Mocha Island

Mocha Island (Spanish: Isla Mocha [ˈisla ˈmotʃa]) is a small Chilean island located west of the coast of Arauco Province in the Pacific Ocean. The island is approximately 48 km2 (19 sq mi) in area, with a small chain of mountains running roughly in north-south direction. In Mapuche mythology, the souls of dead people travel west to visit this island. The island today is home to the Mocha Island National Reserve, a nature reserve that covers approximately 45% of the island's surface. The island is noted as the location of numerous historic shipwrecks. The waters off the island are a popular place for recreational sea fishing.

Mocha Island
Native name:
Isla Mocha
Isla Mocha 1.jpg
Aerial view of Mocha Island
Mocha Island is located in Chile
Mocha Island
Mocha Island
LocationSouth-central Chile
Coordinates38°21′54″S 73°54′54″W / 38.36500°S 73.91500°W / -38.36500; -73.91500Coordinates: 38°21′54″S 73°54′54″W / 38.36500°S 73.91500°W / -38.36500; -73.91500
Area48 km2 (19 sq mi)
Highest elevation300 m (1000 ft)
RegionBío Bío
Ethnic groupsChileans, Mapuches

The Pacific degu (Octodon pacificus), also known as the Mocha Island degu, a species of rodent in the family Octodontidae, is endemic to Mocha Island.


Geologically, the island is made of sedimentary rock stratum of Ranquil Formation, a formation whose main outcrops lie in the continent.[1] The island was permanently uplifted as result of the 2010 Chile earthquake but this uplift was less than in the adjacent coast where Tirúa had the largest uplift of all the coast.[2] The existence of a splay fault called Tirúa-Mocha Fault may explain the different behaviour of Mocha Island relative to the mainland during this earthquake.[2]


Depiction of Isla Mocha during an incursion by a Dutch pirate fleet in 1616. From the book that narrates the adventures of Dutch pirate Joris van Spilbergen.

The island was historically inhabited by an indigenous coastal population of Mapuches known as the Lafkenches. The first European to document Mocha was Juan Bautista Pastene on September 10, 1544, who named it Isla de San Nicolas de Tolentino.

According to Juan Ignacio Molina, the Dutch captain Joris van Spilbergen observed the use of chilihueques (a South American camelid) by native Mapuches of Mocha Island as plough animals in 1614.[3]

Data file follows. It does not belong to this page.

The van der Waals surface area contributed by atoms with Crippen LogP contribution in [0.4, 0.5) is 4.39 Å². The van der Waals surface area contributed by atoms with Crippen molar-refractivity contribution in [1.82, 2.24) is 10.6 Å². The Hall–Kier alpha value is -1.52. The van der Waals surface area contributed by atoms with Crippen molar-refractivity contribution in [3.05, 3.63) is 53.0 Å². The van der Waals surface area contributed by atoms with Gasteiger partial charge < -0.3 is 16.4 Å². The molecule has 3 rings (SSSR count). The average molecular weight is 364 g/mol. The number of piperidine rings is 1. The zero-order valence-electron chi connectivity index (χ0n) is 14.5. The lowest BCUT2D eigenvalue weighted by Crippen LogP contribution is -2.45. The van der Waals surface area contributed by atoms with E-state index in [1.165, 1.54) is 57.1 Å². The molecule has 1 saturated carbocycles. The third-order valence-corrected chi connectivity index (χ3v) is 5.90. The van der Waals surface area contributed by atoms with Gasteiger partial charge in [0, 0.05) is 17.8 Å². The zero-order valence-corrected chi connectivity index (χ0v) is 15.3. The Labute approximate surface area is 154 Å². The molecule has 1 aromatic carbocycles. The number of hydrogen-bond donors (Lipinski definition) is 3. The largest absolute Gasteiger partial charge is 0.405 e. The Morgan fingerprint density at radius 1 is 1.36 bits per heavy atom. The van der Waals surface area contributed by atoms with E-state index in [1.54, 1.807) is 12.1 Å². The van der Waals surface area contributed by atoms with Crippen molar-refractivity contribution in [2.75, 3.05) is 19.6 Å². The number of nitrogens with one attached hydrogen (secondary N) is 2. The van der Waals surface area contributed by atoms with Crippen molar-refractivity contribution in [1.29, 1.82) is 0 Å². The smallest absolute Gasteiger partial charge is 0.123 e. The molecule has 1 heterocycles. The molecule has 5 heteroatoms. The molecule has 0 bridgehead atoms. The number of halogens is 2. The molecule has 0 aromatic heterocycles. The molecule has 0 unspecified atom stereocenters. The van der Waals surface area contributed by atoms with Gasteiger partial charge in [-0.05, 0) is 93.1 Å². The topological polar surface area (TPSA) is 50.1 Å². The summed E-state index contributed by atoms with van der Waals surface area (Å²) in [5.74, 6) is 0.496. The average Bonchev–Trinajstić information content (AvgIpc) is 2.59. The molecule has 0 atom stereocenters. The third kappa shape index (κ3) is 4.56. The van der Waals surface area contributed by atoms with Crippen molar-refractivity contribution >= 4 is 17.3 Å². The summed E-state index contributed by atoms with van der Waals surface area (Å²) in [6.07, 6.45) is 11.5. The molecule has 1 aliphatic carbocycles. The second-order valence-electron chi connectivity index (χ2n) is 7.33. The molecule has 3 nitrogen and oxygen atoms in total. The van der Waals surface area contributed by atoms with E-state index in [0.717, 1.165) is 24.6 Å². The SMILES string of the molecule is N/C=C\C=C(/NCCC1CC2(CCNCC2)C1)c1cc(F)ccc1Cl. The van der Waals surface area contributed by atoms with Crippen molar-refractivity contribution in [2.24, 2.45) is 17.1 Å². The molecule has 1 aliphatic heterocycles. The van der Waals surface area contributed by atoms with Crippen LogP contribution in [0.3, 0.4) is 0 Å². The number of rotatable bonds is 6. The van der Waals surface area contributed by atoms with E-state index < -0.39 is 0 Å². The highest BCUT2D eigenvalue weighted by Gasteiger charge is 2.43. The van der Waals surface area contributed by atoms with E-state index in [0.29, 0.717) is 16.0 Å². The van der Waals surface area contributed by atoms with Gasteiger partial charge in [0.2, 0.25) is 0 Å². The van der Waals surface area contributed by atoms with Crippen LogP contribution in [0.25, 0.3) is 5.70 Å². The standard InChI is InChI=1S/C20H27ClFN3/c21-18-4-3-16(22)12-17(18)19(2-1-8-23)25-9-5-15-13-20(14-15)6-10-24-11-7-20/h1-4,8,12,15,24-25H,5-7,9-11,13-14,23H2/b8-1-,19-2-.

Mocha Island was regularly visited by pirates and privateers from the Netherlands and England. Francis Drake and Olivier van Noort are known to have used the island as a supply base. When Drake was visiting it during his circumnavigation of the globe he was seriously hurt by Mapuches that inhabited the island. Richard Hawkins, Drake's cousin, also passed with his ship the Dainty. Eventually the Mapuche on the island were transported in 1685, from Mocha Island by Governor José de Garro to a reducción on the plain on the right bank of the Bio Bio River called the Valley of Mocha that later became the location of the modern city of Concepción, Chile.

The waters off the island are also noted as the home to a famous 19th century sperm whale, Mocha Dick as depicted by American explorer and author Jeremiah N. Reynolds who published an account, "Mocha Dick: Or The White Whale of the Pacific: A Leaf from a Manuscript Journal" in May, 1839 in The Knickerbocker magazine in New York.[4] Mocha Dick was, in part, the inspiration for the fictional whale Moby Dick in the 1851 novel Moby-Dick by Herman Melville.[5]

Carahue coastal area with Mocha Island in the distance

Polynesian contactEdit

In December 2007 several human skulls with Polynesian features, such as a pentagonal shape when viewed from behind, were found lying on a shelf in a museum in Concepción. These skulls originated from Mocha Island.[6]


  1. ^ García A., Floreal (1968). Ceccioni, Giovanni (ed.). El Terciario de Chile Zona Central (in Spanish). Santiago de Chile: Ediorial Andrés Bello. pp. 25–57.
  2. ^ a b Quezada, Jorge; Jaque, Edilia; Catalán, Nicole; Belmonte, Arturo; Fernández, Alfonso; Isla, Federico (2020). "Unexpected coseismic surface uplift at Tirúa-Mocha Island area of south Chile before and during the Mw 8.8 Maule 2010 earthquake: a possible upper plate splay fault". Andean Geology. National Geology and Mining Service. 47 (2): 295. doi:10.5027/andgeoV47n2-3057.
  3. ^ The Geographical, Natural and Civil History of Chili, Pages 15 and 16, Volume II
  4. ^ J. N. Reynolds. "Mocha Dick: or the White Whale of the Pacific: A Leaf from a Manuscript Journal," The Knickerbocker, or New-York Monthly Magazine. Vol. 13, No. 5, May 1839, pp. 377–392.
  5. ^ Delbanco, Andrew. Melville, His World and Work. New York: Alfred A. Knopf, 2005: 167–168. ISBN 0-375-40314-0
  6. ^ Lawler, Andrew (June 11, 2010). "Beyond Kon-Tiki: Did Polynesians Sail to South America?". Science. 328 (5984): 1344–1347. Bibcode:2010Sci...328.1344L. doi:10.1126/science.328.5984.1344. PMID 20538927.


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